A person in Butte County, California, went to a crowded in-person church service on Mother's Day and then tested positive forone day later. Now health officials say the person potentially exposed 180 others at the church.
An investigation and contract tracing by Butte County Public Health (BCPH) is now underway. In a statement, public health officials said individuals attending the service have been notified of their exposure and have been instructed to self-quarantine. The department also said it's working with health care partners to get testing for people who attended the service.
The infected person went into isolation after testing positive — but it was one day too late. Even though gatherings of any size have been officially barred since Governor Gavin Newsom's stay-at-home order went into effect on March 19, the church still opened its doors, putting members of the congregation at risk.
"This decision comes at a cost of many hours and a financial burden to respond effectively to slow or stop the spread of COVID-19," the BCPH statement reads, adding that such incidents could slow the county's ability to move forward with reopening plans.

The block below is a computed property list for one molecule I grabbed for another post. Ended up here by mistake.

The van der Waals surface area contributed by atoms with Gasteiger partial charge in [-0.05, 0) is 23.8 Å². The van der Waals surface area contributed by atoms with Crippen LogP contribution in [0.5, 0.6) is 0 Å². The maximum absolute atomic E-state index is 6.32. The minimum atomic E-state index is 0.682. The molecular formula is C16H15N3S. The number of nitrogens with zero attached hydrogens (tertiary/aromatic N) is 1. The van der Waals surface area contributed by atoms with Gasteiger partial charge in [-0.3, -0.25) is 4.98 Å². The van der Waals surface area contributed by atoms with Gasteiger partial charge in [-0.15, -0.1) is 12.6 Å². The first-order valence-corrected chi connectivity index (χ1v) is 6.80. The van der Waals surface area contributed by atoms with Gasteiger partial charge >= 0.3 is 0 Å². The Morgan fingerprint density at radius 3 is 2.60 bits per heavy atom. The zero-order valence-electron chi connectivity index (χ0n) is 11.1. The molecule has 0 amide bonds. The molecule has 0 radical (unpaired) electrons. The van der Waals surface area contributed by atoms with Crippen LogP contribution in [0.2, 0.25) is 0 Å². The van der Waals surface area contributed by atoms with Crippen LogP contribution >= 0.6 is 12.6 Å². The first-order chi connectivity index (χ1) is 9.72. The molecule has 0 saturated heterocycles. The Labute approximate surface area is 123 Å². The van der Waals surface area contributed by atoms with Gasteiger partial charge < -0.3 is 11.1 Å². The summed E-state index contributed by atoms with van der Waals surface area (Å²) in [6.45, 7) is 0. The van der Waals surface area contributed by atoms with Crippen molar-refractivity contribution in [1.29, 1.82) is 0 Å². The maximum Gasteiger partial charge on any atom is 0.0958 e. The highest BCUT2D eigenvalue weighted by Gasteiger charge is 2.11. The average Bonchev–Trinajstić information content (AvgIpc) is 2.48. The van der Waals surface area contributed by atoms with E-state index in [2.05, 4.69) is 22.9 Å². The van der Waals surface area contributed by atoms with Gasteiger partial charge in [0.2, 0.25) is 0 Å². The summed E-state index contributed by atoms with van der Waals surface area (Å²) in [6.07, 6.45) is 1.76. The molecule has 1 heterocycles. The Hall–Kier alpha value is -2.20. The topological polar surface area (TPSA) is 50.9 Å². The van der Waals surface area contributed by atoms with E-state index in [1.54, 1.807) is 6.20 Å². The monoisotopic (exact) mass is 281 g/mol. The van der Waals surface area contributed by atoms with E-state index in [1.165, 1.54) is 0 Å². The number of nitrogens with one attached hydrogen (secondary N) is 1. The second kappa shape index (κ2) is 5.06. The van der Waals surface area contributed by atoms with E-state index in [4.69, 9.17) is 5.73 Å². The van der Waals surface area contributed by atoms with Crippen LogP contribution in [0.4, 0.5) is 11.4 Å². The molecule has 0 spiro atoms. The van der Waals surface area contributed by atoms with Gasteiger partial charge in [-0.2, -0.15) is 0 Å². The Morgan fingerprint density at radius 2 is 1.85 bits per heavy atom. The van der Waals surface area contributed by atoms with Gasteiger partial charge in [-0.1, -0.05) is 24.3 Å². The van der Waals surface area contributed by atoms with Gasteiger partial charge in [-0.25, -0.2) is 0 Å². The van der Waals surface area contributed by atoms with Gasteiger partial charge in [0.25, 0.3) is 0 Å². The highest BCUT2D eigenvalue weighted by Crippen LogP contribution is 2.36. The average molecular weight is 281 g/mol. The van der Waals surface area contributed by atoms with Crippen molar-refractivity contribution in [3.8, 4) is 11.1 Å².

"At this time, organizations that hold in-person services or gatherings are putting the health and safety of their congregations, the general public and our local ability to open up at great risk," BCPH Director Danette York said in the statement.
The health department did not name the church involved, but according to Chico/Redding CBS affiliate KHSL-TV, the pastor of the church, located in the town of Palermo, has spoken out about the matter.
"An individual tested positive for it," said Pastor Mike Jacobsen. "They didn't feel sick in any way."
The county, which is located in the north-central part of the state, has a plan to reopen in stages. Stage 2 reopening plan still does not allow gatherings, which may be considered in Stage 3, the statement reads.